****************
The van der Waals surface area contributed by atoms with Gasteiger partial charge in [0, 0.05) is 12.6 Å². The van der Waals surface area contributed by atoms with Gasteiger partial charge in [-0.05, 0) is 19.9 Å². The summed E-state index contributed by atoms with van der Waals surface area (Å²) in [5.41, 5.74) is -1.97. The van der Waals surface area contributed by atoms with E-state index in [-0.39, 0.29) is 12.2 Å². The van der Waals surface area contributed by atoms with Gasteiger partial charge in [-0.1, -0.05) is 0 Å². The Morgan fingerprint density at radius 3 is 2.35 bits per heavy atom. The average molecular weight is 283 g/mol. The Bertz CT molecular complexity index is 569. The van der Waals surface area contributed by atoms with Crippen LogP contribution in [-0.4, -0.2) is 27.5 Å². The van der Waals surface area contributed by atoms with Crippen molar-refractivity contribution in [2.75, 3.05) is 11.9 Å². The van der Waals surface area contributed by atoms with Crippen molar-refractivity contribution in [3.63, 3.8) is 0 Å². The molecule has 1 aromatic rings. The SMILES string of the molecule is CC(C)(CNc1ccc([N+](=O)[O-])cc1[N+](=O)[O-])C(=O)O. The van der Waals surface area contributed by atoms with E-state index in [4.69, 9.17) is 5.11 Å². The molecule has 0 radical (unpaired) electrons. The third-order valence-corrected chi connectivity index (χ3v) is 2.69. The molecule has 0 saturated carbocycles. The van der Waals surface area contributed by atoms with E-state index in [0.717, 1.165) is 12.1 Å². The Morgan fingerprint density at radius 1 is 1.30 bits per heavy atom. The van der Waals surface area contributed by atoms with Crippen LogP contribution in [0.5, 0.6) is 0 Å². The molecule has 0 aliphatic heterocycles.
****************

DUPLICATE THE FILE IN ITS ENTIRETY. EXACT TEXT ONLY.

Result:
The van der Waals surface area contributed by atoms with Gasteiger partial charge in [0, 0.05) is 12.6 Å². The van der Waals surface area contributed by atoms with Gasteiger partial charge in [-0.05, 0) is 19.9 Å². The summed E-state index contributed by atoms with van der Waals surface area (Å²) in [5.41, 5.74) is -1.97. The van der Waals surface area contributed by atoms with E-state index in [-0.39, 0.29) is 12.2 Å². The van der Waals surface area contributed by atoms with Gasteiger partial charge in [-0.1, -0.05) is 0 Å². The Morgan fingerprint density at radius 3 is 2.35 bits per heavy atom. The average molecular weight is 283 g/mol. The Bertz CT molecular complexity index is 569. The van der Waals surface area contributed by atoms with Crippen LogP contribution in [-0.4, -0.2) is 27.5 Å². The van der Waals surface area contributed by atoms with Crippen molar-refractivity contribution in [2.75, 3.05) is 11.9 Å². The van der Waals surface area contributed by atoms with Crippen molar-refractivity contribution in [3.63, 3.8) is 0 Å². The molecule has 1 aromatic rings. The SMILES string of the molecule is CC(C)(CNc1ccc([N+](=O)[O-])cc1[N+](=O)[O-])C(=O)O. The van der Waals surface area contributed by atoms with E-state index in [4.69, 9.17) is 5.11 Å². The molecule has 0 radical (unpaired) electrons. The third-order valence-corrected chi connectivity index (χ3v) is 2.69. The molecule has 0 saturated carbocycles. The van der Waals surface area contributed by atoms with E-state index in [0.717, 1.165) is 12.1 Å². The Morgan fingerprint density at radius 1 is 1.30 bits per heavy atom. The van der Waals surface area contributed by atoms with Crippen LogP contribution in [0.5, 0.6) is 0 Å². The molecule has 0 aliphatic heterocycles.